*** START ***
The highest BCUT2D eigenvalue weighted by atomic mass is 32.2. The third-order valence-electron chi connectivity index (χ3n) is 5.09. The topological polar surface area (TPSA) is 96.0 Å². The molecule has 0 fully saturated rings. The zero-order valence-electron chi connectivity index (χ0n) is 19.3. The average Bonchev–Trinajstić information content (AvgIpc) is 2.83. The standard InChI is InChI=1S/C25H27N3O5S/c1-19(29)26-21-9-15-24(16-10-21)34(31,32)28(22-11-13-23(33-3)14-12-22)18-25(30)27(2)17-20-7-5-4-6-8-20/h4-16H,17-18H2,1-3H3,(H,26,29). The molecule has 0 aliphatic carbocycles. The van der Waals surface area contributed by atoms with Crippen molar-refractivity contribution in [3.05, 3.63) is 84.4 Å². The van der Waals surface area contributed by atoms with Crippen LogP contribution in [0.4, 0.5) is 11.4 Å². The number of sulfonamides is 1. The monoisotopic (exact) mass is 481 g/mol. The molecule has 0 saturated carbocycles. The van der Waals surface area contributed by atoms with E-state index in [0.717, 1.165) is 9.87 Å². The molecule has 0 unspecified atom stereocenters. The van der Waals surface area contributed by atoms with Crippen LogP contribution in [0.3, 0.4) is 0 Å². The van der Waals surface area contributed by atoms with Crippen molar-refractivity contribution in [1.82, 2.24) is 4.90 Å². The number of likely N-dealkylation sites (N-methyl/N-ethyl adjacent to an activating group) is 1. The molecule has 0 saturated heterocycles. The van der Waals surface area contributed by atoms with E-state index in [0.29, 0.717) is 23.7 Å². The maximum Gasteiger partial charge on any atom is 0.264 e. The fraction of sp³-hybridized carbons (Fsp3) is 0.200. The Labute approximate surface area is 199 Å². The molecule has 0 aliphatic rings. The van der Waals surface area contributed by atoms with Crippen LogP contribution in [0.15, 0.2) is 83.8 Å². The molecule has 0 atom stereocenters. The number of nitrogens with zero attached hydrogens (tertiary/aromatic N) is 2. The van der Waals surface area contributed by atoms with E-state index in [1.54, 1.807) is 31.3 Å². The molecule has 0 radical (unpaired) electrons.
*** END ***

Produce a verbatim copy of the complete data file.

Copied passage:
The highest BCUT2D eigenvalue weighted by atomic mass is 32.2. The third-order valence-electron chi connectivity index (χ3n) is 5.09. The topological polar surface area (TPSA) is 96.0 Å². The molecule has 0 fully saturated rings. The zero-order valence-electron chi connectivity index (χ0n) is 19.3. The average Bonchev–Trinajstić information content (AvgIpc) is 2.83. The standard InChI is InChI=1S/C25H27N3O5S/c1-19(29)26-21-9-15-24(16-10-21)34(31,32)28(22-11-13-23(33-3)14-12-22)18-25(30)27(2)17-20-7-5-4-6-8-20/h4-16H,17-18H2,1-3H3,(H,26,29). The molecule has 0 aliphatic carbocycles. The van der Waals surface area contributed by atoms with Crippen molar-refractivity contribution in [3.05, 3.63) is 84.4 Å². The van der Waals surface area contributed by atoms with Crippen LogP contribution in [0.4, 0.5) is 11.4 Å². The number of sulfonamides is 1. The monoisotopic (exact) mass is 481 g/mol. The molecule has 0 saturated carbocycles. The van der Waals surface area contributed by atoms with E-state index in [0.717, 1.165) is 9.87 Å². The molecule has 0 unspecified atom stereocenters. The van der Waals surface area contributed by atoms with Crippen LogP contribution in [0.3, 0.4) is 0 Å². The van der Waals surface area contributed by atoms with Crippen molar-refractivity contribution in [1.82, 2.24) is 4.90 Å². The number of likely N-dealkylation sites (N-methyl/N-ethyl adjacent to an activating group) is 1. The molecule has 0 saturated heterocycles. The van der Waals surface area contributed by atoms with E-state index in [0.29, 0.717) is 23.7 Å². The maximum Gasteiger partial charge on any atom is 0.264 e. The fraction of sp³-hybridized carbons (Fsp3) is 0.200. The Labute approximate surface area is 199 Å². The molecule has 0 aliphatic rings. The van der Waals surface area contributed by atoms with Crippen LogP contribution in [0.15, 0.2) is 83.8 Å². The molecule has 0 atom stereocenters. The number of nitrogens with zero attached hydrogens (tertiary/aromatic N) is 2. The van der Waals surface area contributed by atoms with E-state index in [1.54, 1.807) is 31.3 Å². The molecule has 0 radical (unpaired) electrons.